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John Eyermann
(1867-1945)

John Eyermann was born in Easton, Pennsylvania on January 15, 1867, the son of Edward Heister Eyermann (1845-1874) and Alice Sibila Heller, and the grandson of John Eyermann (1808-1883), all of Easton. Following his father's death (when John was just 7 years old) his mother remarried, to Charles L. Hemingway, a clerk at an Easton livery stable. Hemingway was a mineral collector, and may have influenced the young Eyermann in that direction.

Eyermann married Lucy E. Maxwell in 1888, and together they had three children: Ethel (1892), Marguerite (1895) and John Jr. (1899-1968). He attended Lafayette College in Easton, graduating in 1884, and later joined the faculty there, lecturing in Mineralogy for a number of years. In fact, in 1888 a mansion house (originally known as "Oakhurst," now known as the "McKelvey House") was built especially for him on High Street overlooking the Delaware River, about three blocks from the campus; he lived there at least from 1888-1891. In 1889 and 1911 he published works on the mineralogy of Pennsylvania. His father and grandfather were economically very successful, and it is unlikely that John needed a salary to live on; he listed his principal occupation on the 1900 census as "capitalist," so he was probably living primarily on the income from his investments.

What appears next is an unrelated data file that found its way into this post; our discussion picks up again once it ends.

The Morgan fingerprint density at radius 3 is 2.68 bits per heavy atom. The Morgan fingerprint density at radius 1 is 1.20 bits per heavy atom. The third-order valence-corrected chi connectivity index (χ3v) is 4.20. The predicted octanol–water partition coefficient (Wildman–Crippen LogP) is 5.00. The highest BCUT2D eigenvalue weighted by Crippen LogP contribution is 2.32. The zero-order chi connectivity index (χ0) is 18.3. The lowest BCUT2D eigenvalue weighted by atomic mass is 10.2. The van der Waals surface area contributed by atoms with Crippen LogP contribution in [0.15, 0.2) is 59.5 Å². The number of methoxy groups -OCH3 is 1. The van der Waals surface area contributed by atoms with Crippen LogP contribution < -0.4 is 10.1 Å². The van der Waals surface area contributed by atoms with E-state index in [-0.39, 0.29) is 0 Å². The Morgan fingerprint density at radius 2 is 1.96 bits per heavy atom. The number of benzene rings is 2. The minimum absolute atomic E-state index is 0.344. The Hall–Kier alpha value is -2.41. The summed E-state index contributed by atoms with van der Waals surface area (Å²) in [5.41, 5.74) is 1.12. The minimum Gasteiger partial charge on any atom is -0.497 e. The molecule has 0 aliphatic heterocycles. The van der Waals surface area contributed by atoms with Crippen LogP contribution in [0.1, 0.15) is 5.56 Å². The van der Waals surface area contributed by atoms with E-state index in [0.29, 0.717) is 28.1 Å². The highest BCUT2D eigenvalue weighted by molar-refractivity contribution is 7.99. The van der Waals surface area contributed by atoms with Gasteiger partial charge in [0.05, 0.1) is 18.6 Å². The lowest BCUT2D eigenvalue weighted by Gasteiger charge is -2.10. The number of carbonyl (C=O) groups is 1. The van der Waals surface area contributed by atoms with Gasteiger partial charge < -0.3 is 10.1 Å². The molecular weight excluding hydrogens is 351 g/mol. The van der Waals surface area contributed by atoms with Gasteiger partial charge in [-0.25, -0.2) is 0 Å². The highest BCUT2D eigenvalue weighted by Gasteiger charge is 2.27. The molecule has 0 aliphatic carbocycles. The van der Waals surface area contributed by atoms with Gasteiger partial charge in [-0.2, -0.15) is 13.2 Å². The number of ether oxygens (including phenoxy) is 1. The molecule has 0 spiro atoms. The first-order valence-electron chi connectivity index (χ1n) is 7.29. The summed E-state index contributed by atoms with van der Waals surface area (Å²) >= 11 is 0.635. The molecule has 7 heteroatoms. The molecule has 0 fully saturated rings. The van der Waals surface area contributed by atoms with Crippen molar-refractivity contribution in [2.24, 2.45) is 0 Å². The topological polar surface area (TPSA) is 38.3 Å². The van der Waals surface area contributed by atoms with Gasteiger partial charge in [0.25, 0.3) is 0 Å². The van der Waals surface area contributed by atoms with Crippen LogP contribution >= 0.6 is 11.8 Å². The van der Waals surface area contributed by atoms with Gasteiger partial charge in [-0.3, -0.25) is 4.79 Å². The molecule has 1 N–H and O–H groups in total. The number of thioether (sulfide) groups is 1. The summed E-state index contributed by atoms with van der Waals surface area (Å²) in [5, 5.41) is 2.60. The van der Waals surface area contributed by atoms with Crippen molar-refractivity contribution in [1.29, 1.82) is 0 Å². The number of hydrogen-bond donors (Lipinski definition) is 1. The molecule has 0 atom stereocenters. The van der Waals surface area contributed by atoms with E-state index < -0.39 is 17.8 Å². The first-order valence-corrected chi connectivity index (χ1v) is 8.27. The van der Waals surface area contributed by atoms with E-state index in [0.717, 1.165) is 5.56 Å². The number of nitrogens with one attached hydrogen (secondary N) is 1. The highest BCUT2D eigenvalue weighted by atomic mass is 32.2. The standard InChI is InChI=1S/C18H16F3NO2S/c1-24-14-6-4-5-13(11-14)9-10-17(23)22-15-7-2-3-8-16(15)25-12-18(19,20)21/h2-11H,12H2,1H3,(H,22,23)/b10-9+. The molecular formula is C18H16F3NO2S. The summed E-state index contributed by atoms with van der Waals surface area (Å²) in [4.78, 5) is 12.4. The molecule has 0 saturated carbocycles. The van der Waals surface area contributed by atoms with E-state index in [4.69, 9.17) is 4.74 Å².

By 1920, John Eyerman (but not his wife Lucy) had moved to Cleveland, Ohio, where he listed himself in the census records as a scientist for a research company. In 1930, John (no longer living with any family) was a lodger in Los Angeles and listed himself as a mining geologist. Also in Los Angeles, but at a different location in 1920 and 1930, was his son John Eyerman (Jr.). John Jr. was working in 1920 as a cameraman for the movie industry, but by 1930 had gone on to become a mining geologist like his father.

Little is known about the nature of John Sr.'s mineral collection, or whether it was built by purchase or field collecting, but part or all of it was ultimately donated to Lafayette College following his death in Los Angeles on December 30, 1945.

Reference: CLIFFORD, H. F. (2003) Cliffords, from New Jersey to Westmoreland County Pennsylvania and beyond, (out of print), updated and on line at (http://www3.telus.net/cliffordweb/
content/generation5c.html)
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[Citation format for this entry:
WILSON, Wendell E. (2017)
Mineralogical Record
Biographical Archive, at www.mineralogicalrecord.com.]
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Reverse side of the label shown above, dated 1915
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